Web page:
2.11 For Australia, this more complex environment will make it more challenging for us to achieve or inﬂuence outcomes. Asian countries will balance a broader range of interests and partners, and Australia’s voice will need to be clearer and stronger to be heard.
How will this be achieved? Well, no clear answer is provided. With a diminishing defence budget and an already under resourced Department of Foreign Affairs and Trade- we’ll have to make do with hope for the time being, or perhaps there remains a certain amount of intent to attempt to cling onto the coattails of a powerful friend as we get dragged along and through the Indo-Pacific Asian Century?
On the Alliance. If an ANZUS Alliance reliance is to remain the foundation of Australia’s defence strategy (which the White Paper seems to indicate that it is), as we largely continue to attempt to free-ride off the US relying on our demonstrated unwavering loyalty and ‘special relationship’ with them, then Australia will have to be prepared to ‘show a little more leg’- so to speak, to ‘keep them on board’ and this Australia has signalled we are prepared to do, sowing the seeds for a gradual but greater US military ‘footprint’ on Australian soil and in/on our waters soon:
6.14 The second force posture initiative involves enhanced aircraft cooperation, which is expected to result in increased rotations of US Air Force aircraft through northern Australia. This will enhance bilateral collaboration and offer greater opportunities for combined and multilateral training and exercises.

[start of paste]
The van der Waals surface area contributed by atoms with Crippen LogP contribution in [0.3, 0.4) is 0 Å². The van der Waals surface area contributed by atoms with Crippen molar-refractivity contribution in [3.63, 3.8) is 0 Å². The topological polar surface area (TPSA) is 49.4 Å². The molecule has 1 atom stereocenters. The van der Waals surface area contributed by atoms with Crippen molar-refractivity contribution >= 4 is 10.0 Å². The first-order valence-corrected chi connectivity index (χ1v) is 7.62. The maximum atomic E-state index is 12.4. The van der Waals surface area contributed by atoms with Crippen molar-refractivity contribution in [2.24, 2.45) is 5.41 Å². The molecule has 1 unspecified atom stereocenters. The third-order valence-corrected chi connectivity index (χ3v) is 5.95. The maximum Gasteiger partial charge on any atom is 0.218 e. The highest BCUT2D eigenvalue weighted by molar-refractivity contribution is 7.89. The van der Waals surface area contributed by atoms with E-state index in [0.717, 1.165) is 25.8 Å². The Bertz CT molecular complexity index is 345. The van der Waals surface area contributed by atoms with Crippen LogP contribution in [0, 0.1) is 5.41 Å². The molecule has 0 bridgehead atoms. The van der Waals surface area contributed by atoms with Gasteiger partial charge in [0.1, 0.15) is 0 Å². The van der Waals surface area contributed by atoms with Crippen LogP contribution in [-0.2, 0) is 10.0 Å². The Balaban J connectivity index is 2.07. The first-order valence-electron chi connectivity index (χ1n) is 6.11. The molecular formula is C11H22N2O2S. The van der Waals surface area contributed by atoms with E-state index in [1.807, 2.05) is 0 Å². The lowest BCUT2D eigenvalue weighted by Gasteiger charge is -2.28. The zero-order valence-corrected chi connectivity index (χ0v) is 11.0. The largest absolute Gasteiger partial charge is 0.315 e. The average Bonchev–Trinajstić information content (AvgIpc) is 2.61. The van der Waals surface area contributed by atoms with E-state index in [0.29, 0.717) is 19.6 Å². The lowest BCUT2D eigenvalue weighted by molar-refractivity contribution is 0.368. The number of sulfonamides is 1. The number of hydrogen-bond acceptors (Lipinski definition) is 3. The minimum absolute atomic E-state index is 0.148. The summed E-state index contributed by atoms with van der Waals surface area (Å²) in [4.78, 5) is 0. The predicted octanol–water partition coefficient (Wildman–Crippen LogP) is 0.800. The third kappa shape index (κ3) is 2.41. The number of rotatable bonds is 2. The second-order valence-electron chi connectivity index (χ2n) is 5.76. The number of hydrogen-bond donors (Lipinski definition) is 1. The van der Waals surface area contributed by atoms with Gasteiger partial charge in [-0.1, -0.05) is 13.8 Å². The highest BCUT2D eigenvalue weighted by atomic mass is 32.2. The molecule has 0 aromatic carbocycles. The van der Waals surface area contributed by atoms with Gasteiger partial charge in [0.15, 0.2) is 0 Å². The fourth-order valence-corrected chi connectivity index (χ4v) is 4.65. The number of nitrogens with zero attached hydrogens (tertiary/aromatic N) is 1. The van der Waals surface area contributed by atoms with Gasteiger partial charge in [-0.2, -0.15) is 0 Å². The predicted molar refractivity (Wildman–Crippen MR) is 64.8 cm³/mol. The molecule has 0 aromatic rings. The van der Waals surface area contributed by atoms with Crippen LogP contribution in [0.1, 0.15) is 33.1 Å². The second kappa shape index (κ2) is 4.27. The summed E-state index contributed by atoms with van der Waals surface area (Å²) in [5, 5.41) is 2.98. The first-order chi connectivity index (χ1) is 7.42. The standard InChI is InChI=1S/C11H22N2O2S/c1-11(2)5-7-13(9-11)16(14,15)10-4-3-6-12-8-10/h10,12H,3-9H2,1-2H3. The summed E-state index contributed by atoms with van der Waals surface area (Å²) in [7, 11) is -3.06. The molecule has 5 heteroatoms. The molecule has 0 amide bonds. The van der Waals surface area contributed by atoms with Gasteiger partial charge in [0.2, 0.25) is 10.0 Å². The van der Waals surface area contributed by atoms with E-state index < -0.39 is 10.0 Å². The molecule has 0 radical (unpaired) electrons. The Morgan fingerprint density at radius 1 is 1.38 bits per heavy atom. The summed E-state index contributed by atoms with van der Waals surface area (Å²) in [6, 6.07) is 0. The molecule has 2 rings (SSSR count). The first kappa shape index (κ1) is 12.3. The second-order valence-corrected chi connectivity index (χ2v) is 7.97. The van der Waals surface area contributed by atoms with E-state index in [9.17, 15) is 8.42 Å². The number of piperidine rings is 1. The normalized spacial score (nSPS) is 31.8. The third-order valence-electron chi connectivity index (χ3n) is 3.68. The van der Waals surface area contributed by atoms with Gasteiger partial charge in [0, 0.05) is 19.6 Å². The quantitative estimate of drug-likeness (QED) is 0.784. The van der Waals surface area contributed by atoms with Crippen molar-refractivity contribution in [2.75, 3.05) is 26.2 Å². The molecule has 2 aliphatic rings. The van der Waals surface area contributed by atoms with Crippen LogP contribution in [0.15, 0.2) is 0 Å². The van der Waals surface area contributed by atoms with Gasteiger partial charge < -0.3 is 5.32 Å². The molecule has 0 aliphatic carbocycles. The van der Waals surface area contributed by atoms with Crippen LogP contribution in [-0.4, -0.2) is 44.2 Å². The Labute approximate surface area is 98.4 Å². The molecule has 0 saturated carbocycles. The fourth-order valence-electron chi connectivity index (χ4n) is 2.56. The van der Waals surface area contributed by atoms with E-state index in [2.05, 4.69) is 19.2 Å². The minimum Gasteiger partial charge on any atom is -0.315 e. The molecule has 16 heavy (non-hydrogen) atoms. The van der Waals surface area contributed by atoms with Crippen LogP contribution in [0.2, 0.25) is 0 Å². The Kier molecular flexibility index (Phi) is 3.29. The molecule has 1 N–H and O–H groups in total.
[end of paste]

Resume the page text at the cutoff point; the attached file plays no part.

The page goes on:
6.15 At the Australia-US Ministerial Meeting (AUSMIN) in Perth on 14 November 2012, Australia and the United States welcomed the success of the ﬁrst rotation of US Marine Corps personnel and agreed to continue to progress the initiatives in an incremental and considered manner.
6.16 In recognition of the importance of the Indian Ocean and our combined focus on the global strategic signiﬁcance of the region, Australia and the United States also agreed to continue exploring cooperation on Indian Ocean matters, reﬂecting our combined focus on the global strategic signiﬁcance of the region. This will include potential opportunities for additional naval cooperation at a range of locations, including HMAS Stirling, Australia’s Indian Ocean naval base.
6.23 The Government will explore further opportunities to support US defence communications capabilities, including through hosting capabilities and the possible establishment of a Combined Communications Gateway in Western Australia, which would provide both Australia and the United States greater access to the Wideband Global Satellite Communications constellation in which we are partners. This cooperation will build on the longstanding defence communications relationship, including at the Harold E. Holt Naval Communications Station at Exmouth which provides support to US and Australian submarine ﬂeets, and which will host the C-band space object detection and tracking radar to be relocated from the United States.
Whether our powerful friend will take the bait and will be enough, remains to be seen.
Reflecting the overall theme of the 2013 Australian Defence White Paper- for now we will just have to wait, treading water in the Indo-Pacific while we do, and hope for the best!
Ben Moles holds a Masters in International Security Studies from the University of Sydney and has interned for the International Security Program at the Lowy Institute, Sydney. He can be contacted at firstname.lastname@example.org or email@example.com or Follow on Twitter @bwmoles